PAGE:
Monday, 20 July 2015

The Lion of the Tribe of Judah

The Lion of Judah is the symbol of the Jewish tribe of Judah. According to the Torah, the tribe consists of the descendants of Judah, the fourth son of Jacob. The association between Judah and the lion, most likely the Asiatic lion, can first be found in the blessing given by Jacob to Judah in the Book of Genesis. The Lion of Judah is also mentioned in the Book of Revelation, as a term representing Jesus, according to Christian tradition. The lion of Judah was also one of the titles of the Ethiopian Emperor Haile Selassie and was depicted on the flag of Ethiopia from 1897-1974. Due to its association with Selassie, it continues to be an important symbol among members of the Rastafari movement.

In speaking of the tribe of Judah, Jacob said, “Judah, you are he whom your brothers shall praise; your hand shall be on the neck of your enemies; your father’s children shall bow down before you. Judah is a lion’s whelp; from the prey, my son, you have gone up. He bows down, he lies down as a lion; and as a lion, who shall rouse him? The scepter shall not depart from Judah, nor a lawgiver from between his feet, until Shiloh comes; and to Him shall be the obedience of the people” (Genesis 49:8-10).

Lionheart: Famous Lions

Jesus , of course, is the Lion of the Tribe of Judah as designated in Revelation 5:5. He went out as the sacrificial Lamb, but soon will return as the Lion of Judah to Judge the world.

During the time of Moses, the tribe of Judah became the stronger tribe and “prevailed over his brothers.” The census in Numbers 1 shows that Judah was the leading tribe in population and in men who could go to war (Numbers 1:2-3, 27).

In looking at the life of Judah and his character, it is hard to see why the tribe of Judah should become so prominent among the tribes of Israel. On the one hand, Joseph lived a righteous life and was blessed with the birthright in place of Reuben, the firstborn. The name of “Israel” was passed on to his two sons, Ephraim and Manasseh. Yet God also chose Judah and his descendants for a special place in His plan through the ages. The prophecy God gave to Jacob at the end of his life concerning his sons’ descendants “in the latter days” reveals a special blessing for the tribe of Judah (Genesis 49:1, 8-10).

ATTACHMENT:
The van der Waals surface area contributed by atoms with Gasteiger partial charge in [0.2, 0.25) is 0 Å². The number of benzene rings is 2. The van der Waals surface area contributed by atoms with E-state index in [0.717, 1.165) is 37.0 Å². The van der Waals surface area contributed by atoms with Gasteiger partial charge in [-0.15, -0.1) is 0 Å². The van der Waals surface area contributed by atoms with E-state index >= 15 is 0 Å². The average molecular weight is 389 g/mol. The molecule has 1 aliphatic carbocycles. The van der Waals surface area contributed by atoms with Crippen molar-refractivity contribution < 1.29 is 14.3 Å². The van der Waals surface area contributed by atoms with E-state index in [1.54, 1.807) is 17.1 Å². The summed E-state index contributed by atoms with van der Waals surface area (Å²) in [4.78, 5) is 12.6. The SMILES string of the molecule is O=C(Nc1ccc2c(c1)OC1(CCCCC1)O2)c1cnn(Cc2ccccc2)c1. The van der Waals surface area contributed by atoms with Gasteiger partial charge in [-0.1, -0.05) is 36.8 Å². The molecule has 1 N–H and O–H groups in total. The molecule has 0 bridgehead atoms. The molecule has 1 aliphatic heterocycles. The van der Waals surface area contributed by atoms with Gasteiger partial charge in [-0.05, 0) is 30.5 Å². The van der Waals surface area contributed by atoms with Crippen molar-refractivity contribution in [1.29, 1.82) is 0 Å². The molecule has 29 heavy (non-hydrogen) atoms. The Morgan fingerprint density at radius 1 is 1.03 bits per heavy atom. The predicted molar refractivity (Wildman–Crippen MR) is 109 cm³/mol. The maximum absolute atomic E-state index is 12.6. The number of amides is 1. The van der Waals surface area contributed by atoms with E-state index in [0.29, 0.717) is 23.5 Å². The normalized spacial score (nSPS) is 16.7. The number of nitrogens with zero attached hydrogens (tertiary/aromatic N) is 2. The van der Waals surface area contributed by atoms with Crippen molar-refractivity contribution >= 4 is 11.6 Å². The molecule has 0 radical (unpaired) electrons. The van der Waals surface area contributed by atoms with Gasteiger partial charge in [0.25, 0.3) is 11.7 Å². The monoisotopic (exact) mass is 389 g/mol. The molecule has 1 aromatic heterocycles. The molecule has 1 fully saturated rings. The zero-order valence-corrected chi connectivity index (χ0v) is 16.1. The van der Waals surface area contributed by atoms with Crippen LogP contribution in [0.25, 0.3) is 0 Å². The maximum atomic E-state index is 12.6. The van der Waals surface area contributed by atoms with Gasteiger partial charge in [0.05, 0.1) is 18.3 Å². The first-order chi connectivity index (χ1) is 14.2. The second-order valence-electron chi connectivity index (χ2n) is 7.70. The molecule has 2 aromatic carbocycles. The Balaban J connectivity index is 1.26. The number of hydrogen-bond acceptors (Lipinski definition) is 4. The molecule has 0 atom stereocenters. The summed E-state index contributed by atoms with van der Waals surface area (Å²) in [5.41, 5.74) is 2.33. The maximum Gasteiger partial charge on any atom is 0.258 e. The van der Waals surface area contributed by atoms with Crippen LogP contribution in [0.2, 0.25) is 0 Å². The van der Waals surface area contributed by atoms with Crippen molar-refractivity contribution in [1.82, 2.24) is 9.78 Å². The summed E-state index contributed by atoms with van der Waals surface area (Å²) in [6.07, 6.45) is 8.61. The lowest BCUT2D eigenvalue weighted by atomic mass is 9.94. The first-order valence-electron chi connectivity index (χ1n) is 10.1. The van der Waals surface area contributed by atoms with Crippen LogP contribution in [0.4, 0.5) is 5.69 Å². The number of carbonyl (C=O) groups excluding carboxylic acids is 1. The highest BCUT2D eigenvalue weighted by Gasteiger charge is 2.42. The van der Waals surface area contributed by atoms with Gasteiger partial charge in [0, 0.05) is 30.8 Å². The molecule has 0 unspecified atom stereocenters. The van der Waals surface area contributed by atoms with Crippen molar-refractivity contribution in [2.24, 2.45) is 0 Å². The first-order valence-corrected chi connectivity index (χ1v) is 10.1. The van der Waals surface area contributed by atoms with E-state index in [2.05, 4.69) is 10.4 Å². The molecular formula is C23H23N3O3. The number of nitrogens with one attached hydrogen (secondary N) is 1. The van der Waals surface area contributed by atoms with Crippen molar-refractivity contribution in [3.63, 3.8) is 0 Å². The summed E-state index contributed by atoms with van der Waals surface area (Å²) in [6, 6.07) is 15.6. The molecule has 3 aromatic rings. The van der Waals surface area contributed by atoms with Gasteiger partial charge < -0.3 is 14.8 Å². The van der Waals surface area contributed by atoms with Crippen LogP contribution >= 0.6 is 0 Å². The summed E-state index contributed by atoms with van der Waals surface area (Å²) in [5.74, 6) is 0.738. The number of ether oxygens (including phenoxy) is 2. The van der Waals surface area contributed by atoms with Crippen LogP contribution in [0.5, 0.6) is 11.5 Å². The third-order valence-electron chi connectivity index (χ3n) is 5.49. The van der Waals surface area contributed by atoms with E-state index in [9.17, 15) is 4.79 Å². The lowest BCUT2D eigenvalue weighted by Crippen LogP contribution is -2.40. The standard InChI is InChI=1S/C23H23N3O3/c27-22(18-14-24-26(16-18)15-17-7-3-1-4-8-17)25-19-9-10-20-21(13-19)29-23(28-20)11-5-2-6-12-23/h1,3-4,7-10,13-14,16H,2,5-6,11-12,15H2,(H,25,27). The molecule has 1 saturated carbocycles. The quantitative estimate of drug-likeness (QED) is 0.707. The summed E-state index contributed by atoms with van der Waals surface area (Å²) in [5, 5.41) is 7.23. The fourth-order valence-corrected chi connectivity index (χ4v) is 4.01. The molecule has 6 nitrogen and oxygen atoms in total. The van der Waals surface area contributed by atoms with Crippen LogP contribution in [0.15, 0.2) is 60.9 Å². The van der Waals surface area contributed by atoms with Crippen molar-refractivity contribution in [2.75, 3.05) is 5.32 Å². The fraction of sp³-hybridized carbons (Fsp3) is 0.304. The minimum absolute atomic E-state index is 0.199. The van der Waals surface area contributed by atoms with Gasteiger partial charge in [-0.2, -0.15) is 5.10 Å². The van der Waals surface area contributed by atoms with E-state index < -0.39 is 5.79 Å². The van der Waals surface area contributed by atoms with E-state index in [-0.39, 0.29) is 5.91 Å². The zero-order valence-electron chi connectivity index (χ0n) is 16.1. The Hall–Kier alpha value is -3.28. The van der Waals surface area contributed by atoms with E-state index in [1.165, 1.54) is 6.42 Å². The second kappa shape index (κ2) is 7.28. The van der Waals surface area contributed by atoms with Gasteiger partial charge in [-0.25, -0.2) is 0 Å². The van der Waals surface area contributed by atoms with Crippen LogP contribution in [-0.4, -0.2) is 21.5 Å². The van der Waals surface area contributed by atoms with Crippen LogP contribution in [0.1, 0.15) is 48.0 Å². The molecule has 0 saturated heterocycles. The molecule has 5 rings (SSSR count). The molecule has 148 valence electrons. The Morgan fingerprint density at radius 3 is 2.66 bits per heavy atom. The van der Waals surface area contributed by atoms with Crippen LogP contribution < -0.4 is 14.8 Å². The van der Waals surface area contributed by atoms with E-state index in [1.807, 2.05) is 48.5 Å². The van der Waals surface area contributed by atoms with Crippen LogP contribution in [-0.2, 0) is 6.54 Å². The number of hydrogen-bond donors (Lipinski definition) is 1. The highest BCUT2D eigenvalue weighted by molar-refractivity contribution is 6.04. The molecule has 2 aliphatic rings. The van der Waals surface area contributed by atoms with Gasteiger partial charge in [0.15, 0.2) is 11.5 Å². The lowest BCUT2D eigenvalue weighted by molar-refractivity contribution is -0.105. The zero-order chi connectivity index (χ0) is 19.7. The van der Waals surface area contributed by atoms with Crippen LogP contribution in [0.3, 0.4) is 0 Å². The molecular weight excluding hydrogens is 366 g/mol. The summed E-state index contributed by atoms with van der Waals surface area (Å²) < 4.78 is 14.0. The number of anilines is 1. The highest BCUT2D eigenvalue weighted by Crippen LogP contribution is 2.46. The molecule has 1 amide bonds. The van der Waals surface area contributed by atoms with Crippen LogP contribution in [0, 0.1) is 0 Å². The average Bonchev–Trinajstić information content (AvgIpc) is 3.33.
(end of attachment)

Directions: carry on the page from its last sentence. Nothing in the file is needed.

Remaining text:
4 So I wept much, because no one was found worthy to open and read the scroll, or to look at it. 5 But one of the elders said to me, “Do not weep. Behold, the Lion of the tribe of Judah, the Root of David, has prevailed to open the scroll and to loose its seven seals.”

After 70 years of captivity in Babylon, some of the Jews returned to Jerusalem to rebuild the temple, but they didn’t fully return to the status of a sovereign nation until the 20th century. Jesus—the Messiah, the Savior of mankind—would come through the tribe of Judah, but He would be rejected by His own people. The Church Jesus established initially sprang out of the tribe of Judah. But since the middle of the first century, the Church of God has become largely non-Jewish in membership.

The first thing to notice about the Gospels is that they are skillfully designed; each one is tailored to suit its specific perspective. Matthew was a Jew, a Levite; he presents Jesus Christ as the Messiah of Israel"the Lion of the Tribe of Judah. This first book of the New Testament plunges right in to establish Jesus as the Meshiach Nagid, the Messiah the King.

Selassie would prove to be one of Ethiopia's most noble leaders. He pushed education for his people. He made a valiant effort to drag Ethiopia out of its stagnant state of unpaved roads, minimal schools, very little education and no say in international affairs. He looked and carried himself like a king. The Ethiopian Emperor traditionally took the title King of Kings, Lion of the tribe of Judah as a title.

The history of the tribe of Judah, which eventually became a nation, begins in the book of Genesis. Judah was the fourth son of the patriarch Jacob by his first wife, Leah (Genesis 29:35). He grew up with his brothers, working in the family business tending cattle and sheep.

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